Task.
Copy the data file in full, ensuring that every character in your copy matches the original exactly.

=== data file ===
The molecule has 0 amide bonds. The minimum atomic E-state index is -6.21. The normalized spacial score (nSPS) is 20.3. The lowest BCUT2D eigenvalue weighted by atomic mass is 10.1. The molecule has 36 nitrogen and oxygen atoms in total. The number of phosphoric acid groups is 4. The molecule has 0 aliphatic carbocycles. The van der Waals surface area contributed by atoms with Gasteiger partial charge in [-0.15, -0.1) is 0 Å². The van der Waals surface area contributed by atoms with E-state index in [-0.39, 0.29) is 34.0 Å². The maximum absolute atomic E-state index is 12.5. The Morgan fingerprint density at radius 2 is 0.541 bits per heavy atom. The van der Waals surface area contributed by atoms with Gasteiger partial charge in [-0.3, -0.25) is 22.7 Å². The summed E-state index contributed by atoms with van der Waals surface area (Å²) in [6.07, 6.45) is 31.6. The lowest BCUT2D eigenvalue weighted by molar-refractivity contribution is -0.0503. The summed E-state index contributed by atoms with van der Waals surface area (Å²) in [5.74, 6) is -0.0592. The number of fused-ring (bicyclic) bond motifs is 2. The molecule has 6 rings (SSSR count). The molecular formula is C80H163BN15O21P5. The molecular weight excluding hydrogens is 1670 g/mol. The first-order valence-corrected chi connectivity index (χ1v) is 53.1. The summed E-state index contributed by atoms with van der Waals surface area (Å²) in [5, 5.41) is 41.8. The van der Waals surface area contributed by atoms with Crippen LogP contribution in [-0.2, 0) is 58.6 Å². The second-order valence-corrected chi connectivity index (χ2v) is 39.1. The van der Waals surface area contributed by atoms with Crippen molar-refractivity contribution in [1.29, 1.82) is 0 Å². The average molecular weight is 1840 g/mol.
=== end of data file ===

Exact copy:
The molecule has 0 amide bonds. The minimum atomic E-state index is -6.21. The normalized spacial score (nSPS) is 20.3. The lowest BCUT2D eigenvalue weighted by atomic mass is 10.1. The molecule has 36 nitrogen and oxygen atoms in total. The number of phosphoric acid groups is 4. The molecule has 0 aliphatic carbocycles. The van der Waals surface area contributed by atoms with Gasteiger partial charge in [-0.15, -0.1) is 0 Å². The van der Waals surface area contributed by atoms with E-state index in [-0.39, 0.29) is 34.0 Å². The maximum absolute atomic E-state index is 12.5. The Morgan fingerprint density at radius 2 is 0.541 bits per heavy atom. The van der Waals surface area contributed by atoms with Gasteiger partial charge in [-0.3, -0.25) is 22.7 Å². The summed E-state index contributed by atoms with van der Waals surface area (Å²) in [6.07, 6.45) is 31.6. The lowest BCUT2D eigenvalue weighted by molar-refractivity contribution is -0.0503. The summed E-state index contributed by atoms with van der Waals surface area (Å²) in [5.74, 6) is -0.0592. The number of fused-ring (bicyclic) bond motifs is 2. The molecule has 6 rings (SSSR count). The molecular formula is C80H163BN15O21P5. The molecular weight excluding hydrogens is 1670 g/mol. The first-order valence-corrected chi connectivity index (χ1v) is 53.1. The summed E-state index contributed by atoms with van der Waals surface area (Å²) in [5, 5.41) is 41.8. The van der Waals surface area contributed by atoms with Crippen LogP contribution in [-0.2, 0) is 58.6 Å². The second-order valence-corrected chi connectivity index (χ2v) is 39.1. The van der Waals surface area contributed by atoms with Crippen molar-refractivity contribution in [1.29, 1.82) is 0 Å². The average molecular weight is 1840 g/mol.